Mark tried multiple geneker, code zero, main sail combinations to figure out the best motor/sail configurations for light wind sailing during this 8 hour passage. Angie was MIA due to a severe sinus infection but she did start embroidering the coozies for something fun to do.
We set anchor this time just off of Hoffman Cay. We were positioned perfectly so we could snorkel to the beach in between the storms that are supposed to be brewing around us for the next 5 days. While snorkeling out to check the anchor position, Mark encountered yet another Black Tip Reef Shark, AND the no-see-um little bug bastards showed up at dusk. We are still trying to figure out why they LOVE Angie and leave Mark alone. However, it was good to be back at anchor with some wind cooling things down in one of our favorite places from our 2012 Bahama trip. This area has a bunch of little remote islands all around to beachcomb and sightsee. For some reason (Probably because our dinghy motor was not reliable), we did not search out the Blue Hole on Hoffman Cay last time. That is high on the list of things to do.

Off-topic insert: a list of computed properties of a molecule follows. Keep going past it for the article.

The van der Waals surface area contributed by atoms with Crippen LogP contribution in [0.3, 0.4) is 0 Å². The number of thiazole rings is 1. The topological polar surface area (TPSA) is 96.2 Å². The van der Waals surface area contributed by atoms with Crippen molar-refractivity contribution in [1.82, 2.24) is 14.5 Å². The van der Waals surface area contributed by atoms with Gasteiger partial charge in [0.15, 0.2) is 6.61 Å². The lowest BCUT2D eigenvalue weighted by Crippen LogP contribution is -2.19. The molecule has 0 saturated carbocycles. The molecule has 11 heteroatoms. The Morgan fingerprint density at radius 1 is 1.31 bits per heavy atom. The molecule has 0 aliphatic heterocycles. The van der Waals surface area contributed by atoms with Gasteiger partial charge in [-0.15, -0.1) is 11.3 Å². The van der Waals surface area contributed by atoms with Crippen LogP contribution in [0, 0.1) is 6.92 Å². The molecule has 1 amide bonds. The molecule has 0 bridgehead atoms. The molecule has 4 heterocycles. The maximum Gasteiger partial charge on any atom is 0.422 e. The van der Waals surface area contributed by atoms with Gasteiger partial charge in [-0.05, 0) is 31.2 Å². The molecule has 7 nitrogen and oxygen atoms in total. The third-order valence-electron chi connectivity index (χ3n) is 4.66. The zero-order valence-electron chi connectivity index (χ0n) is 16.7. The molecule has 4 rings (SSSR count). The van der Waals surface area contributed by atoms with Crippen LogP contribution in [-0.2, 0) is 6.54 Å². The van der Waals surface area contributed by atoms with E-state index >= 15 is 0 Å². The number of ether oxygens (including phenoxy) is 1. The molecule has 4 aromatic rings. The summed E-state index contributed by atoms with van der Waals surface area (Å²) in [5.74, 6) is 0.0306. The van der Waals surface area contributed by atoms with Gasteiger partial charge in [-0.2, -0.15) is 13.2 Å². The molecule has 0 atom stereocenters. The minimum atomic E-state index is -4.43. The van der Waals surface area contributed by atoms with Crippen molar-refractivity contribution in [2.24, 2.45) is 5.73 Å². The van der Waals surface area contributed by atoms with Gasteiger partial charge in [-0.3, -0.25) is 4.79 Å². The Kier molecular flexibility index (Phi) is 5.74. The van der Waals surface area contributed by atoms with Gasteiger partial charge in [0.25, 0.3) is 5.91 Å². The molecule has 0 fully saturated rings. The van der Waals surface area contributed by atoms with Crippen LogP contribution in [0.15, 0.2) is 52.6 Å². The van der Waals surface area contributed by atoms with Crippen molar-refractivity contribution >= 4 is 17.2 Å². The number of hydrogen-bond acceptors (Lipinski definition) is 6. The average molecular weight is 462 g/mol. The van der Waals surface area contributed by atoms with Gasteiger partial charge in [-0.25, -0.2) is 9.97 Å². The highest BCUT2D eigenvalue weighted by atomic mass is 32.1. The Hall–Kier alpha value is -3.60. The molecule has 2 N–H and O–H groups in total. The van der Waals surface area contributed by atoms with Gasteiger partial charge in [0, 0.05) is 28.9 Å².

We took a long dinghy ride up to Soldier Cay, which had really great goodies on the beach, and looked for snorkeling/dive sites, as well as beach access to hiking trails and the infamous Blue Hole. We got back to Uno Mas just in time for a storm with lightening to erupt over us. NOT GOOD. We do not like lightening, especially after just replacing all of our electronics. Our mast was the tallest thing around for miles, and we were none too happy to find that our wind, speed, and direction electronics would not turn on. We had taken a hit. Mark found a Garmin NEMA 2000 backbone lightening suppressor (Fuse like thing) had tripped. He removed it, replaced it, and voila, we had all electronics again. THANK GOODNESS! The rain was so bad, you could not see any of the land masses around us. The crazy winds had us swirling around 360 degrees on our anchor, which is never comfortable. And, we were CLOSE to land. Too close for comfort for Angie if the winds continued to act crazy, or if we drug anchor for the first time, officially, for this trip. Something that could very easily happen with the spinning we were doing. So, when there was a lull between the storms around 7 pm, we hauled anchor and moved to the middle of the cove we were in. We let out 160 feet of chain in 20 feet of water because the winds were escalating way over 25 knots, and of course, they were coming from a direction that was not predicted on the weather sites. We hunkered in waiting for the next round of storms, having plenty of room to move around if needed, expecting pretty bad conditions.